Sulfotransferase 4A1 haplotype 1 (SULT4A1-1) is associated with decreased hospitalization events in antipsychotic-treated patients with Schizophrenia

Qian Liu, Timothy L. Ramsey, Herbert Y. Meltzer, Bill W. Massey, Saranya Padmanabhan, Mark D. Brennan

Research output: Contribution to journalArticlepeer-review

9 Scopus citations

Abstract

Objective: To evaluate a common genetic variant, sulfotransferase 4A1 haplotype 1 (SULT4A1-1), as a predictor of hospitalization events due to the exacerbation of schizophrenia for patients treated with antipsychotic medications. Haplotypes were determined using single nucleotide polymorphism data. Method: The study included 417 white subjects from the Clinical Antipsychotic Trials of Intervention Effectiveness (CATIE) study with a DSM-IV diagnosis of schizophrenia. Patients were assigned to 1 of 4 atypical antipsychotics (olanzapine, quetiapine, risperidone, or ziprasidone) or to the first-generation antipsychotic perphenazine. Kaplan-Meier survival analysis and Cox proportional hazards regression models were used to measure if haplotype status impacted hospitalization events for these 5 treatments. Haplotype status was evaluated for its relationship to hospitalization events regardless of treatment and for the individual treatments, with or without previous exacerbation. Data for the CATIE study were collected from January 2001 to December 2004. The current post hoc analysis was performed between May 2011 and August 2011. Results: In phase 1 of the trial, considering only the first hospitalization events, the haplotype had a significant impact on hospitalization events, with a hazard ratio for SULT4A1-1(-) versus SULT4A1-1(+) of 2.54 (P =.048). When prior exacerbation was included in the model for phase 1, the hazard ratio was 2.34 (P =.072) considering only the first hospitalization event and 2.71 (P =.039) considering all hospitalization events in the phase. When data for all phases were evaluated, SULT4A1-1(-) status was associated with increased hospitalization risk for subjects treated with olanzapine, with a hazard ratio of 8.26 (P =.041), and possibly for subjects treated with quetiapine, with a hazard ratio of 6.80 (P =.070). Conclusions: The SULT4A1-1 haplotype may be an important predictor of risk of hospitalization. SULT4A1-1(+) status was significantly associated with decreased risk of hospitalization when the subjects were treated with olanzapine.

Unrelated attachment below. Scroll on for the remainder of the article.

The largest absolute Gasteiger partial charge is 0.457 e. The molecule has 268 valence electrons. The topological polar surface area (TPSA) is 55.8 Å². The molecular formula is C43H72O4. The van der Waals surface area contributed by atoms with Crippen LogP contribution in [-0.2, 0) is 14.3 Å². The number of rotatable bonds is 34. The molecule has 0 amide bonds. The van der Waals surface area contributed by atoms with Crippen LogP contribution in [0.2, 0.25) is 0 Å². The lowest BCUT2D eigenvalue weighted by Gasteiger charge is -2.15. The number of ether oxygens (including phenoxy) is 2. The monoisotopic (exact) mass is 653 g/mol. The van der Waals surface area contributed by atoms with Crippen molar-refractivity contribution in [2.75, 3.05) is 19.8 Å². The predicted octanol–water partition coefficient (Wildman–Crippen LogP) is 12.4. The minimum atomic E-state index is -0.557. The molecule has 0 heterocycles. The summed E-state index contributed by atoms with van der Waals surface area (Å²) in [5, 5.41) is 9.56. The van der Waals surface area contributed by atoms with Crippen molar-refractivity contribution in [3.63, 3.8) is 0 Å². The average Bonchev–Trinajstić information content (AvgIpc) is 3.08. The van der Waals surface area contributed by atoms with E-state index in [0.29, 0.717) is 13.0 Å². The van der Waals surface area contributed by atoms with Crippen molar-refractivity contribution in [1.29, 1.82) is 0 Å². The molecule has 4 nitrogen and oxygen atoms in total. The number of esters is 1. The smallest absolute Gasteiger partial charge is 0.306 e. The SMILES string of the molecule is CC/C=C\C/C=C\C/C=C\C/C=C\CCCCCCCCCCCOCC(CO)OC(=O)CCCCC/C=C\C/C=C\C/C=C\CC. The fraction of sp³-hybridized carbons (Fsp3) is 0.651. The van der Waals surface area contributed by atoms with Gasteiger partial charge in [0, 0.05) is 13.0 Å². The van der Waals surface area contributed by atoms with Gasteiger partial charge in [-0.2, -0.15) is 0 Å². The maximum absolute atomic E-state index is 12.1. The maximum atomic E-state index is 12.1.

Original languageEnglish (US)
JournalPrimary Care Companion to the Journal of Clinical Psychiatry
Volume14
Issue number3
DOIs
StatePublished - 2012

ASJC Scopus subject areas

  • Psychiatry and Mental health

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